Even the films that are being celebrated right now seem destined to appear on all those best-of-the-decade lists we’ll be sifting through this coming December. I mean, where does cinema go after Roma? It was a film so good that critics decided to dislike it before it had even landed in the cultural consciousness, just to be ahead of the backlash. The fact is, you can’t claim to love film and dislike Roma. No movie has ever been so much of a movie. It is a pure distillation of cinema.
And then there was The Favourite, which was the year’s most unexpected pleasure. A razor-sharp, laugh-out-loud, genre-bending political parody disguised as a period piece and shot like a skateboarding video. If Roma is the purebred – an embodiment of everything the form is capable of – then The Favourite is the mutant hybrid, assembled from disparate pieces that somehow, impossibly, fit together perfectly.
Any of these films could have been my favourite film of the year (and, at various points, were). But, in my mind, Shoplifters stands apart from them; perhaps for its unobtrusiveness, its quietness. Unlike Roma, it’s a film that doesn’t seem to know that it’s a film; it takes its time, it indulges in the small moments that, in other stories, would be superfluous; nothing seems to be happening, and then, suddenly, two-thirds of the way through, everything happens, and you come to realize how much momentum the plot has been building. The beats of the story, until then, are practically invisible, and this sleight-of-hand trick is only possible because the plot – which involves the adoption/rescue of a young girl from an abusive family, various employment woes and the resulting financial perils, a death and the subsequent disposal of the body – all occur in the background. What matter, to Kore-eda’s camera, isn’t the melodrama of these moments, but what they reveal in his characters; how friendships falls apart when subsistence wages are on the line; how simple the pleasures of being (and having) a father can be.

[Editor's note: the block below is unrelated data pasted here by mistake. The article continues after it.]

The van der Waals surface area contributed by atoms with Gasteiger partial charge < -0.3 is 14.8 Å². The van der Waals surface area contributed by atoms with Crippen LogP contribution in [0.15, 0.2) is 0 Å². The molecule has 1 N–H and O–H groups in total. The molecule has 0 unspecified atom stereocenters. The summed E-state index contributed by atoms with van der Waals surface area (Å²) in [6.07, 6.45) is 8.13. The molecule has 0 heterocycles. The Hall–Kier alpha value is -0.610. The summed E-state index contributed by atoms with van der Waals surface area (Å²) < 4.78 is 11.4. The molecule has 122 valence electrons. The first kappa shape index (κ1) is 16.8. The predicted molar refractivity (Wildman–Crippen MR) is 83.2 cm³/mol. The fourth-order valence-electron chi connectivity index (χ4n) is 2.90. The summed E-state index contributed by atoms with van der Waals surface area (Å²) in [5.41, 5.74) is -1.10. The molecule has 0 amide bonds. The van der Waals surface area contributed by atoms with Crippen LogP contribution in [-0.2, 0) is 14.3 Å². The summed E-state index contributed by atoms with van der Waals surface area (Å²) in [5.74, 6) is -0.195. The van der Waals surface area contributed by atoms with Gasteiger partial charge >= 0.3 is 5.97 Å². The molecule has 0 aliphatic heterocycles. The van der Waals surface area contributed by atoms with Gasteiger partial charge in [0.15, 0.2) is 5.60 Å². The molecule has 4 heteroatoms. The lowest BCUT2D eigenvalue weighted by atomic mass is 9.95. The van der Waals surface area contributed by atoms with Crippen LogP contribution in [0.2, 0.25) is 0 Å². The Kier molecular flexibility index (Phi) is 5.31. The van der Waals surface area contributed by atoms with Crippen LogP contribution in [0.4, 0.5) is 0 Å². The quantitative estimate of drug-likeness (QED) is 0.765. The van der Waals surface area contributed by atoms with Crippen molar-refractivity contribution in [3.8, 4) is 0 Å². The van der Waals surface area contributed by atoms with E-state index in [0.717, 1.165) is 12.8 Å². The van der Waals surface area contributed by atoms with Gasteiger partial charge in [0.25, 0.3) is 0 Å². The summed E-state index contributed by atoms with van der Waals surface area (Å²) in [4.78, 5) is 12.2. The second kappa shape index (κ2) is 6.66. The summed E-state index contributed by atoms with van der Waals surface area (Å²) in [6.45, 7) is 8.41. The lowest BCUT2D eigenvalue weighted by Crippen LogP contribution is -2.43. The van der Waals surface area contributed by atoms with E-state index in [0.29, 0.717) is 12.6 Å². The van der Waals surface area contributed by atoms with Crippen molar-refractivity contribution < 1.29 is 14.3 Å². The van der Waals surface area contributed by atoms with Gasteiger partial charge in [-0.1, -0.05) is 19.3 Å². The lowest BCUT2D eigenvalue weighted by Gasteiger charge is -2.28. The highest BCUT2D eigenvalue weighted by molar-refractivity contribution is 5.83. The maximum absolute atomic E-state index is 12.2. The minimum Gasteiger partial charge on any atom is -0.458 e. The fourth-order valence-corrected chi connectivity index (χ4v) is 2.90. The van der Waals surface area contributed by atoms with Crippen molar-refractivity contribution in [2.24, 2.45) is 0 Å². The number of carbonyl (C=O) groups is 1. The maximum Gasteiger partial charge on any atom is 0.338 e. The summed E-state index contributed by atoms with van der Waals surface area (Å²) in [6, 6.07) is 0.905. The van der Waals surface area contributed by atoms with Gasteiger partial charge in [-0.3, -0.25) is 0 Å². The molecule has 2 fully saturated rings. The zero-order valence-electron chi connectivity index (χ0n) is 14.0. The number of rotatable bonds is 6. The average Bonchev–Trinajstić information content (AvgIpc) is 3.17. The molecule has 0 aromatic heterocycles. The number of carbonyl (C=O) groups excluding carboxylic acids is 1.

In a year of masterful long-takes, the lingering shot of Nobuyo’s face, late in the film, stands out; not for the same reason as Cuaron’s epic, majestic tracking shots in Roma, but for the fact that we’ve been following her for the better part of the film, and seem, in that moment, to be seeing her for the very first time; her guard is down, her mask is off, and, by staying on her face, Kore-eda shows us what has been going on beneath the surface for the past two hours; it’s a moment that makes you immediately want to re-watch the film. “Children need their mothers,” someone tells Nobuyo just before that moment. Her answer: “That’s just what mothers imagine.”
In context, that’s a far less nihilistic statement than it seems. And far more heartbreaking. The magic of Shoplifters, what elevates it above all the other cinematic entertainments available to us in this wonderful year, is that it doesn’t aspire to change the way we see the world; it simply offers us a window onto a small part of it that we’ve rarely – if ever – seen before. And in 2018, that feels like a profound accomplishment.